Welcome back to Part 3 of the squatting series after taking a break to talk about Crossfit. Today, we’re going to talk briefly about jump squats and their great effects in terms of injury prevention, strengthening, and potentiating effects on (you guessed it) jumping.
How to Jump Squat:
Let’s refer back to the first article.
You should be sitting your butt straight back as if a chair were too far behind you. Your shins should be as vertical as possible (as a result of sitting straight backwards) and your weight should be in the midfoot to the heel.
Your chest should be up as if you had a shirt with words across the chest, and if you were standing in front of a mirror, you should be able to read them. Make sure your knees are in line with your feet, and make sure your knees don’t go over your big toes.
These are not as fun as they look. Trust me.
When you push up, your force should be driven through your heels and you should be squeezing your butt. The knees should again be in line with your feet and not move towards or away from each other.
Jump (of course) while maintaining the drive through the heels until you get onto your toes and lift off the floor. Land gently (think ninja quiet) and return to the downward phase.
Resistance and variations:
Too easy with just your weight? You can use resistance bands, dumbbells, kettlebells, Olympic bars (in a high/low bar back or front rack position), jump squat onto a step.
Too boring? Split squat jumps. Interval maximum jumps. Raise the height of that step. Jump onto a picnic table. Just make sure you don’t smash your shins into it. Get up. And not down, like me.
Benefits, injury prevention
Want to get those ups and get two inches closer to Lebron’s ups? Do some submaximal back/front squats before you start doing those jump squats. There is a potential post-activation potentiation effect (what the hell does that mean?) which means that your muscles are warmed up to get ever so closer to slam dunking on that kid that dominates you on the basketball court down the street. 1 And make sure you warm up (with a light jog or bike) with some dynamic stretching before you get down to get up. 2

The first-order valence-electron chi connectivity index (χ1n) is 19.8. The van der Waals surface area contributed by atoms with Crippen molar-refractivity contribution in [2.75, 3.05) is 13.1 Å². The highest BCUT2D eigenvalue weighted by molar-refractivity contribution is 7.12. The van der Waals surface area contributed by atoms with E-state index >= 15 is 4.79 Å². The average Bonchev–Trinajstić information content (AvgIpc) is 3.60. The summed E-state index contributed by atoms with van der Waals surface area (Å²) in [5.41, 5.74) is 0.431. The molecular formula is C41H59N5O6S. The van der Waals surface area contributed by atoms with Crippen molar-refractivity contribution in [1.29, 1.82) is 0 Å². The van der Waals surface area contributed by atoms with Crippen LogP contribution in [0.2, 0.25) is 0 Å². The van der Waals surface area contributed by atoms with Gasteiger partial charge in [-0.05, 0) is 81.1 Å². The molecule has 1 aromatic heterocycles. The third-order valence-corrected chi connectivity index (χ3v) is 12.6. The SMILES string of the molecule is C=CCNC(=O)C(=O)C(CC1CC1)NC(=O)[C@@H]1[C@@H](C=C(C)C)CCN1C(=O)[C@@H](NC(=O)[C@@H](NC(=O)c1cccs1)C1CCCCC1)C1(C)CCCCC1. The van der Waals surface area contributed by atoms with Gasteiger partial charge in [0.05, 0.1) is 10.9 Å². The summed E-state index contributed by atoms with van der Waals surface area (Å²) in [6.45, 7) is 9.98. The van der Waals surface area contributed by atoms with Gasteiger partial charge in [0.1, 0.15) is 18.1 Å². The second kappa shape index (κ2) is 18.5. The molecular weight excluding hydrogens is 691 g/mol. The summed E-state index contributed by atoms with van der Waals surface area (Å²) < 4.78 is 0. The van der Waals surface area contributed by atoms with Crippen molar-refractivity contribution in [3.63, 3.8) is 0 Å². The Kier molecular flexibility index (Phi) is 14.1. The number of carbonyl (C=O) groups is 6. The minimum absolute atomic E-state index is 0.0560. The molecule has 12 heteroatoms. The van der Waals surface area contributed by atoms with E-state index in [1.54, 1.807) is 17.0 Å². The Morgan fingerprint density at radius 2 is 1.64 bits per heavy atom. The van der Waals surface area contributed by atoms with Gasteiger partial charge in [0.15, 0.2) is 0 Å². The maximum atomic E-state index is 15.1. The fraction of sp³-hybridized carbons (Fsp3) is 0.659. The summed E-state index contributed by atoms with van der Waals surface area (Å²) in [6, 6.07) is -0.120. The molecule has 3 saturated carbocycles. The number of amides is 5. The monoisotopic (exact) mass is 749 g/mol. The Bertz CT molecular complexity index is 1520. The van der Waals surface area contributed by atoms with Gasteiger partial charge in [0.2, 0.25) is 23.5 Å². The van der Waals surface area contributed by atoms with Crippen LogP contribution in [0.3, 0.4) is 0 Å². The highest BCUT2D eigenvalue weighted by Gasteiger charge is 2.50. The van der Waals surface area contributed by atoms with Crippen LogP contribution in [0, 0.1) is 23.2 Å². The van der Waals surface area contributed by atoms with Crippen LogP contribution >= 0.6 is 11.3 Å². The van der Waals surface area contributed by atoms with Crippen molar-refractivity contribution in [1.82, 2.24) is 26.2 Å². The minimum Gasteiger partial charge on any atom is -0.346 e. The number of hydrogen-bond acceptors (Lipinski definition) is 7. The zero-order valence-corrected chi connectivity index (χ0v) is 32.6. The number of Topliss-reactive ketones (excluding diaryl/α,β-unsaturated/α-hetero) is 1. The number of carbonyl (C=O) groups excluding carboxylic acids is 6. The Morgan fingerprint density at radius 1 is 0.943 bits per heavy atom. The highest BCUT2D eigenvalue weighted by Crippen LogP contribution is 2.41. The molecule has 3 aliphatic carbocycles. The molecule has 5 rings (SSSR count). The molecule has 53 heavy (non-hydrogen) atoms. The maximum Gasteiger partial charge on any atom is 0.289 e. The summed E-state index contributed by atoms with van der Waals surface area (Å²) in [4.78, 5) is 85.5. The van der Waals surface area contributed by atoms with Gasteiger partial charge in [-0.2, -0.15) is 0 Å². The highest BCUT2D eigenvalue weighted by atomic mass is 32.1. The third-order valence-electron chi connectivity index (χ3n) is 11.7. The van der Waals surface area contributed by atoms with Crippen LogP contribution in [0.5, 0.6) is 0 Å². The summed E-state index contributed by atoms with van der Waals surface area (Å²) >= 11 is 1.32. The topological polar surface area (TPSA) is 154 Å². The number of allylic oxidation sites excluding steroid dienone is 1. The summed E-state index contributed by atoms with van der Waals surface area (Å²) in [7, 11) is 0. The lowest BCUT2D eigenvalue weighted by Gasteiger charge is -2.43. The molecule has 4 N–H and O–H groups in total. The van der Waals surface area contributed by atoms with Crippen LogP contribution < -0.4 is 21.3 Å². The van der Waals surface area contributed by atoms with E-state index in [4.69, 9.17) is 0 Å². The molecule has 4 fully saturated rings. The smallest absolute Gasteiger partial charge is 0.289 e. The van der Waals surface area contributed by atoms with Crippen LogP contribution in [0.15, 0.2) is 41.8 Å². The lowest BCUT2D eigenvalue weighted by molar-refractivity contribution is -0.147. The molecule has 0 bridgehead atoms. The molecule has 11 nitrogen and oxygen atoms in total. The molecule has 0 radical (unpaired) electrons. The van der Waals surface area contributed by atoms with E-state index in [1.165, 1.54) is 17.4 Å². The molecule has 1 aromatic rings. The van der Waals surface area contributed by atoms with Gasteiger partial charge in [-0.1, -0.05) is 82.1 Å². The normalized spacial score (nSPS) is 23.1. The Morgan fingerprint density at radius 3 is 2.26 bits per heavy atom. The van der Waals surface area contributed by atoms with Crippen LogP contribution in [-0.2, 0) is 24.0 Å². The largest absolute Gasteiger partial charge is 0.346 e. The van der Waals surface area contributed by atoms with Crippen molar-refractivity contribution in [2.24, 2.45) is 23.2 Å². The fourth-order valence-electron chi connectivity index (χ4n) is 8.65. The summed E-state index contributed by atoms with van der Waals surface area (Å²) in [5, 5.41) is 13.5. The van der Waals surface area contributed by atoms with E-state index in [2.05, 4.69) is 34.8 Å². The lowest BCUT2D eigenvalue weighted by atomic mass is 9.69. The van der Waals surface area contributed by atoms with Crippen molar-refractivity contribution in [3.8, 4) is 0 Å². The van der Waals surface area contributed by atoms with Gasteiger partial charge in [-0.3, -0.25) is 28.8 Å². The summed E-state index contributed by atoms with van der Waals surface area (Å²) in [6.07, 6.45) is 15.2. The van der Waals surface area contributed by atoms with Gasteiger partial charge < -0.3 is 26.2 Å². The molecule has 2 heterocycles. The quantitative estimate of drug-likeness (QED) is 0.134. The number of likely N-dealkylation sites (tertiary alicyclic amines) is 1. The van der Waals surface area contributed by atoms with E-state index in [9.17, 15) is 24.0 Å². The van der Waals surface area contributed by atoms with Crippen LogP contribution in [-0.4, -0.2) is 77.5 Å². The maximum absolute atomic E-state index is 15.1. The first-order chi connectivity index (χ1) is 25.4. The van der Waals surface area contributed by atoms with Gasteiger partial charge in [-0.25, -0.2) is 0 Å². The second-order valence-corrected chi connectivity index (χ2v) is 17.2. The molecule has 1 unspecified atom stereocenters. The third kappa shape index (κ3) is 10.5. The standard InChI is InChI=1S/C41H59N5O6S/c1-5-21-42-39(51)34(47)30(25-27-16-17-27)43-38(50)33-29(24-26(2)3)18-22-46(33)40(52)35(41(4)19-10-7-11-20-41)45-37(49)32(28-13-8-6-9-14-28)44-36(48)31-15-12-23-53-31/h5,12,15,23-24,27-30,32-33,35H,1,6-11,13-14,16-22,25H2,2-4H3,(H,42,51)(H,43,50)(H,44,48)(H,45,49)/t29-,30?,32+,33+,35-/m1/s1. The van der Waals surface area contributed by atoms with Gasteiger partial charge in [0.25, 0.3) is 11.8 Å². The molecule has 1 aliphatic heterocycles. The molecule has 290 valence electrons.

Do this, and you’ll be the king of internet fails forever. But stick it…
There are also correlations to deep squatting which help with potentiation effects in jumping when compared to quarter squats. 3 This is probably because the range of motion is full versus a quarter squat, and the correlation of transfer effect via the full range of motion.
Another way to increase your back squat vertical height includes remote voluntary contractions (RVC’s) which included clenching a mouth guard between the teeth, pulling a bar into the trapezius, and performing a valsalva maneuver during a jump squat with an Olympic bar which resulted in a 2.9 – 32.3% greater performance than when not performing RVC’s. 4
Keep jumping, and get down to get up!
- Arabatzi F, Patikas D, Zaferidis A, Giavroudis K, Kannas T, Gourgoulis V, Kotzamanidis CM. The Post-Potentiation Potentiation Effects on Squat Jump Performance: Age and Sex Effect. Pediatr Exerc Sci. 2013 Nov 13.
- Hartmann H, Wirth K, Klusemann M, Dalic J, Matsuchek K, Schmidtbleicher D. Influence of Squatting Depth on Jumping Performance. J Strength Cond Res 2012: 26 (12); 3243-61.
- Ebben WP, Kaufmann CE, Fauth ML, Petushek EJ. Kinetic Analysis of concurrent activation during back squats and jump squats. J Strength Cond Res 2010: 24(6) 1515-9
- Wingfield K. Neuromuscular Training to prevent knee injuries in adolescent female soccer players. Clin J Sport Med. 2013; 23(5): 407-8.